Map of Life unveils new Google Earth-powered tool to aid conservation efforts

Map of Life unveils new Google Earth-powered tool to aid conservation efforts

Extinction sucks. And with that in mind, it’s incumbent on humans to make sure that other species besides ourselves can inhabit the planet and support thriving populations for generations to come.

Another resource has now made its way into the toolkit to help with the critical task of protecting biodiversity. Map of Life has pre-released a new service powered by the Google Earth engine that can better define and locate at-risk species specifically in nature reserves.

The new service, announced in a Google Research Blog post, uses biodiversity data and high-resolution habitat information to locate and evaluate the actual conditions of species in greater detail than ever. “This allows a transparent, interactive assessment of species potential representation in reserves,” according to the Map of Life blog. “The highlighted species flag the much diminished range size and large conservation gaps remaining, especially in habitat specialists.”

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Naturalists, conservationists, national resource managers, global threat assessors and concerned citizens can use the tool, and other Map of Life resources, to target the most threatened species and gather enhanced information for appropriate conservation efforts.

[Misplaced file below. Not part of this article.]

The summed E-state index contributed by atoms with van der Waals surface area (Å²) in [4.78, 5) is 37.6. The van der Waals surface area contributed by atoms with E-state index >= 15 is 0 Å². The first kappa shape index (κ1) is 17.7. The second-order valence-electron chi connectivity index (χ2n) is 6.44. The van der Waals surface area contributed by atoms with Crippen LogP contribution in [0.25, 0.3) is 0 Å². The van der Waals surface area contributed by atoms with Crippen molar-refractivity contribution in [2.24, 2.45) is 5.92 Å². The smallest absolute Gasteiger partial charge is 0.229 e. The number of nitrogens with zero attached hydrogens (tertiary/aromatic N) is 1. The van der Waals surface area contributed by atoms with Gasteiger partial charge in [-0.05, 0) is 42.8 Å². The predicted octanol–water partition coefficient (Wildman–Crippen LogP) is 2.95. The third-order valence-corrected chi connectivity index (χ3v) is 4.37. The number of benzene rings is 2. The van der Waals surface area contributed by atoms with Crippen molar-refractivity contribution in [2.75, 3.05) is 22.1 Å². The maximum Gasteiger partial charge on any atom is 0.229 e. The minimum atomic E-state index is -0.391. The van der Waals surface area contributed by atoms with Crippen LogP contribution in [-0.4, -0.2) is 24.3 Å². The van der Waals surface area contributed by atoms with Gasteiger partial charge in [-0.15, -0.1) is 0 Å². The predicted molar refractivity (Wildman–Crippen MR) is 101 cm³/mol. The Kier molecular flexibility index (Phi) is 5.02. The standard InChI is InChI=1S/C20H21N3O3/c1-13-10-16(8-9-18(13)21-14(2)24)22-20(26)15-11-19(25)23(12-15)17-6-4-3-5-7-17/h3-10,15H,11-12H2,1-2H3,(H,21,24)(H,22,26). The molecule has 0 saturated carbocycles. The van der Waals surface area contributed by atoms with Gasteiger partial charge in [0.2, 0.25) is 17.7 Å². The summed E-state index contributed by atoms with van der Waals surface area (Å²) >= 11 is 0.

The Google post cited an example of the Tamaulipas Pygmy Owl, one of the smallest owls in the world. While it already has a well-defined map range, the tool also analyzed the available habitat within that range and found it to be significantly smaller and with fewer protections than the map suggests.

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The tool similarly lets users adjust various settings to explore how certain changed parameters affect the map.

A demo of this tool for 15 species was pre-released in November at the World Parks Congress. This interactive evaluation will now be expanded to thousands of additional species in the next few months, the blog states.

➤ Map of Life: A preview of how to evaluate species conservation with Google Earth Engine

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